Muddy Waters

McKinley "Muddy Waters" Morganfield was born on April 4, 1915 in Rolling Fork, Mississippi. His mother died when he was three, and he was raised by his grandmother, who lived on Stovall's Plantation, just outside Clarksdale, Mississippi. Waters got his nickname as a child because he loved to play near a muddy creek. He learned how to sing out in the cotton fields. When he was a young boy, Waters learned how to play the harmonica. He didn't learn how to play guitar until he was seventeen. Muddy was greatly influenced by early exposure to some of the great blues men such as Son House, Willie Brown, and Robert Johnson.

Waters was first recorded by Alan and John Lomax and John Work at Stovall's Plantation in 1941 and 1942 for the

Muddy Waters, 1969
Source: www.joesia.com
Library of Congress and the Testament Label. Muddy Waters is credited as the patriarch of post-World War II Chicago blues and provided a link between deep Mississippi Delta blues and the hard-edged, urban and electric Chicago blues. The list of those musicians who passed through the Muddy Waters Blues Band included many of the Chicago blues greats including guitarists Jimmy Rogers, Pat Hare, Luther Tucker, and Earl Hooker, harp players Little Walter, Junior Wells, Big Walter Horton, James Cotton, and Carey Bell, bass player Willie Dixon, pianists Memphis Slim, Otis Spann, and Pinetop Perkins, and drummers Elgin Evans, Fred Below, and Francis Clay. Waters originals like 'Long Distance Call,' 'Mannish Boy', 'Got My Mojo Working,' 'She Moves Me,' and 'She's Nineteen Years Old' defined the Chicago blues sound during its classic period in the 1950s. In 1958, Muddy toured England exposing his "electric sound" to many new fans and English Musicians/ Bands and this outgrowth of black American blues helped England to develop its own R&B bands, including the Rolling Stones (Muddy gave this group their name), the Yardbirds, and John Mayall's Bluesbreakers, which was a prerequisite for the formation of Fleetwood Mac. The Muddy Water's song 'Honey Bee' served as Peter Green's initiation to the blues; Green described it as 'very spare and together'.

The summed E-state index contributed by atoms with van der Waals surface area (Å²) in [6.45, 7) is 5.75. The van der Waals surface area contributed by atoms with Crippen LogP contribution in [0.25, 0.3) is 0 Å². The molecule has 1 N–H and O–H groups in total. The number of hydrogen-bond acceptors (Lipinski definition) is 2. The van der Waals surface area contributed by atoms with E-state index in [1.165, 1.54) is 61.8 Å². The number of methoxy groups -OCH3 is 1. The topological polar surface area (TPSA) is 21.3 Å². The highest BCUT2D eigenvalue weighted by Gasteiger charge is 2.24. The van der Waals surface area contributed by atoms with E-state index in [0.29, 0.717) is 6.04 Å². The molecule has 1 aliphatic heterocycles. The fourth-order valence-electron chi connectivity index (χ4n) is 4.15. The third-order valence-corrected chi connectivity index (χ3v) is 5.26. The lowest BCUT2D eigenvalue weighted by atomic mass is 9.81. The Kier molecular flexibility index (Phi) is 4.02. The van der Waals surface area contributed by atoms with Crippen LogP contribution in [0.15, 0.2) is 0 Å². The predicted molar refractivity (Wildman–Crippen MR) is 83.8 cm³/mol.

Waters died of a heart attack in his sleep in 1983 at the age of sixty-eight. He was inducted into the Blues Foundation's Hall of Fame in 1980 and into the Rock & Roll Hall of Fame in 1987. Many musical artists have credited Waters as a major influence on their careers, including Chuck Berry, Bob Dylan, Eric Clapton, Jimi Hendrix, Jeff Beck, Johnny Winter, Stevie Ray Vaughan, Robert Cray, Peter Green, and the Rolling Stones. In his From the Cradle album, Eric Clapton paid tribute to Muddy Waters, "His music was the first that got to me and it remains some of the most important music in my life today. I love this man so much that I want to do it absolutely perfectly, and, of course, that's not possible."


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